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Help & advice | 3 minute read

Changing a professional deputy

Written by David Hilton, 24 February 2021

Can I change my professional deputy?

After someone loses mental capacity, as a result of a brain injury, due to old age or another condition, it may be necessary to appoint a deputy through the Court of Protection to make decisions on their behalf, if there is no valid power of attorney in place.

A deputy can be a family member or close friend, but sometimes a legal expert or solicitor is appointed to manage decisions as a professional deputy.

It can be difficult for people to have a professional deputy in their lives. Whether it's the person who the professional deputy is acting for, or their family and friends, relationships can and do break down. It may be that there's a clash in personalities or that family members don't agree or feel listened to about the decisions being made.

It is important that if someone needs a professional deputy, that this person is right for them and their circumstances. Building close relationships with the whole support network is vital for the relationship to work. Everyone needs to feel comfortable with the professional deputy and feel confident in the decisions they are making.

Can I change Professional Deputy?

The short answer is yes; you can change your professional deputy. People often think this isn't possible because the Court has appointed their deputy, but a professional deputy can be removed and replaced by the Court of Protection. An application will need to be made, and the Court must decide if changing the deputy is in the person’s best interests.

Reasons you might want to change a professional deputy

There are lots of things that could contribute to someone thinking they want to change a professional deputy. Some of the more common reasons include:

  • Not getting back to people or communicating decisions fully
  • Not building relationships and getting to know the whole family
  • Having different people dealing with decisions due to staff leaving or joining
  • Making decisions without listening or gathering views from family members
  • Making decisions even though the family object without referring it to the Court

Things to do before changing a professional deputy

Before you change a professional deputy, it's important to explore why you want to change. You should speak to the current deputy openly and honestly and see if you can resolve any breakdowns in the relationship. It can be expensive to change a professional deputy, so the best option may be to repair the relationship.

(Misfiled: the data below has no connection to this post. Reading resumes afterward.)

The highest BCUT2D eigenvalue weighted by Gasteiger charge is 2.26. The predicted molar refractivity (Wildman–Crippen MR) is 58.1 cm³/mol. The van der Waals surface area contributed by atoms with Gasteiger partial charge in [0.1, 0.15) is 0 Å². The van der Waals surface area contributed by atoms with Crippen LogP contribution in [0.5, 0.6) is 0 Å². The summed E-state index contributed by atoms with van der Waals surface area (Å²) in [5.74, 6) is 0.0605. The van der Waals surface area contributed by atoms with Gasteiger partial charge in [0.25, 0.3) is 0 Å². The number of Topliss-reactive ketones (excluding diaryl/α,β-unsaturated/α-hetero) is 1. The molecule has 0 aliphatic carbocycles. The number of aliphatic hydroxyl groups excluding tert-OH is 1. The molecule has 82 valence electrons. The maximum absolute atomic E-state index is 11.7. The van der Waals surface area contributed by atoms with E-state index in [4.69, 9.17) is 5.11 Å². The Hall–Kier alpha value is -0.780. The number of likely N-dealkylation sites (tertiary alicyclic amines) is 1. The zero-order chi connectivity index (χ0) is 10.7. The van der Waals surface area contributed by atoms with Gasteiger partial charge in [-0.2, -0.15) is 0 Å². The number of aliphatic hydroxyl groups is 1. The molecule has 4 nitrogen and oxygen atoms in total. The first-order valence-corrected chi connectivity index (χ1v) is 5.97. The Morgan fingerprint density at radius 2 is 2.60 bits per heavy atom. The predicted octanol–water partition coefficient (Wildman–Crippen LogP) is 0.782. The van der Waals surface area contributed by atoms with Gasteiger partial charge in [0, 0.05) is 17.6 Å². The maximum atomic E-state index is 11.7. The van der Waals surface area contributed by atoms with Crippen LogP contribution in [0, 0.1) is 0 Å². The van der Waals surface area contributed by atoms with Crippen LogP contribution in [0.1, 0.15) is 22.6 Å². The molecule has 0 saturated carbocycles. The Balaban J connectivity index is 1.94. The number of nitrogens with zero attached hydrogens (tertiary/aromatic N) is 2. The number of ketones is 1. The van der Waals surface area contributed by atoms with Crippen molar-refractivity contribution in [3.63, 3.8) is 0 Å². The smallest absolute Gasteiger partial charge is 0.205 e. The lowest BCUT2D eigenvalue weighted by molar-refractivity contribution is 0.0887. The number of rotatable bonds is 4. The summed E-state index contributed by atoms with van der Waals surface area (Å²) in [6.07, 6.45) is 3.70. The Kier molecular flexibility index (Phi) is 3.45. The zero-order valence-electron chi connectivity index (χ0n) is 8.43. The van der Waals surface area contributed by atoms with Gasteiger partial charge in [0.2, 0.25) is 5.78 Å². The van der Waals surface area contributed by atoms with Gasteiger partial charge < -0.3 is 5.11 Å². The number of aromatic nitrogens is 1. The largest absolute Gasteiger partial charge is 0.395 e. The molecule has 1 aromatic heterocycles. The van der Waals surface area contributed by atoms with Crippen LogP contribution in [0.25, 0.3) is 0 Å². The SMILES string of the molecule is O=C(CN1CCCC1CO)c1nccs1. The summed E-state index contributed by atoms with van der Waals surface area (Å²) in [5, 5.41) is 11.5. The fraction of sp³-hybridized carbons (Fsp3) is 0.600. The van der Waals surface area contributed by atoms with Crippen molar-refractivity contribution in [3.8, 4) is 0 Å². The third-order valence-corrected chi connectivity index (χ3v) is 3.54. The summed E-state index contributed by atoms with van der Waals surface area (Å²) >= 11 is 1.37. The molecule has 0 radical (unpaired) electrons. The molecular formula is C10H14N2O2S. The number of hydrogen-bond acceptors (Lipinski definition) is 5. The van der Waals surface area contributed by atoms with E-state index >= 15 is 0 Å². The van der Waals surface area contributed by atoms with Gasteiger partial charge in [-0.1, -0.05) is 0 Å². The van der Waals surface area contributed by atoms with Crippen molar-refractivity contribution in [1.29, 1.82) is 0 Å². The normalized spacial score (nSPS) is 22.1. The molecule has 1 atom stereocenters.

You could also report any concerns you have to the Office of the Public Guardian (OPG), who will be able to explore your concerns and worries for you.

If you are looking at options as a family member because you do not agree with a decision the deputy has made, you should seek advice from another expert who will be able to advise you if the decision was appropriate and in the best interests of the person they are acting for.

How difficult is it to change my Professional Deputy?

When the relationship with a deputy cannot be repaired, the application to transfer to another deputy can be straightforward.

However, if you do wish to change your deputy, it is advisable that the professional you want to change to contacts the current deputy to gain consent that they are happy for the change and won't object to the application. Doing this should avoid any lengthy and drawn-out proceedings at Court, which can be costly.

What is the process of changing a professional deputy?

Once agreement from the current deputy has been explored, an application will then need to be made to the Court of Protection. Whilst this application is being processed, the current deputy will remain in place. If they have made no objection to the change, this application should go through without any problems.

It is sometimes necessary to provide updated evidence that the person lacks capacity when changing a professional deputy, but this will depend on what other previous medical evidence is available. An application form will then be submitted to the Court of Protection, along with supporting information, the new deputy's declaration and a witness statement setting out the reasons for the application and explaining to the Court why it is in the person's best interests for the transfer to be approved.
Timescales for changing a deputy depend on the Court's timetable, but usually, they are completed within 4-6 months.

When there is a proposed change in deputy, the current deputy should be encouraged to provide details of all ongoing matters in response to the application. This will help everyone involved understand what is happening and enable the Court to decide if any decisions need resolving by them and if the change should be granted.

If you wish to discuss professional deputyship or want to know more about changing professional deputy, speak to our expert Court of Protection team today.

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